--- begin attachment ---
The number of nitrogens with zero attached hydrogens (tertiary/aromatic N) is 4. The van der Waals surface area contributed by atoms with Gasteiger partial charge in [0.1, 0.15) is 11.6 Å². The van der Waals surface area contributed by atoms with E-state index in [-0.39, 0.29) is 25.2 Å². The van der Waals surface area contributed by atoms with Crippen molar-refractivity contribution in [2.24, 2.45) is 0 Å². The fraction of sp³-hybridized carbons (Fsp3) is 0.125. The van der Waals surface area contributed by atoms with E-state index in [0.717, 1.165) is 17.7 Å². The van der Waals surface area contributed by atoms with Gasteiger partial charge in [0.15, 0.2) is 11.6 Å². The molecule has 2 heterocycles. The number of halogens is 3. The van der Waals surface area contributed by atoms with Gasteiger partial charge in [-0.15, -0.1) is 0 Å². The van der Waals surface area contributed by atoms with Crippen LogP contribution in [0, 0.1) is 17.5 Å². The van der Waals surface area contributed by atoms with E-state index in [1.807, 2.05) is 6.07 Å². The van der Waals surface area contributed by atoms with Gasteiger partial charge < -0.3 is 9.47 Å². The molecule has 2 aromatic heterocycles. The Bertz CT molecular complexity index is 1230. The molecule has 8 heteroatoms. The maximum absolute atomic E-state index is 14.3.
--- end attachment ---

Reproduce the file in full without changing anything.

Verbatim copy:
The number of nitrogens with zero attached hydrogens (tertiary/aromatic N) is 4. The van der Waals surface area contributed by atoms with Gasteiger partial charge in [0.1, 0.15) is 11.6 Å². The van der Waals surface area contributed by atoms with E-state index in [-0.39, 0.29) is 25.2 Å². The van der Waals surface area contributed by atoms with Crippen molar-refractivity contribution in [2.24, 2.45) is 0 Å². The fraction of sp³-hybridized carbons (Fsp3) is 0.125. The van der Waals surface area contributed by atoms with E-state index in [0.717, 1.165) is 17.7 Å². The van der Waals surface area contributed by atoms with Gasteiger partial charge in [0.15, 0.2) is 11.6 Å². The molecule has 2 heterocycles. The number of halogens is 3. The van der Waals surface area contributed by atoms with Gasteiger partial charge in [-0.15, -0.1) is 0 Å². The van der Waals surface area contributed by atoms with Crippen LogP contribution in [0, 0.1) is 17.5 Å². The van der Waals surface area contributed by atoms with E-state index in [1.807, 2.05) is 6.07 Å². The van der Waals surface area contributed by atoms with Gasteiger partial charge < -0.3 is 9.47 Å². The molecule has 2 aromatic heterocycles. The Bertz CT molecular complexity index is 1230. The molecule has 8 heteroatoms. The maximum absolute atomic E-state index is 14.3.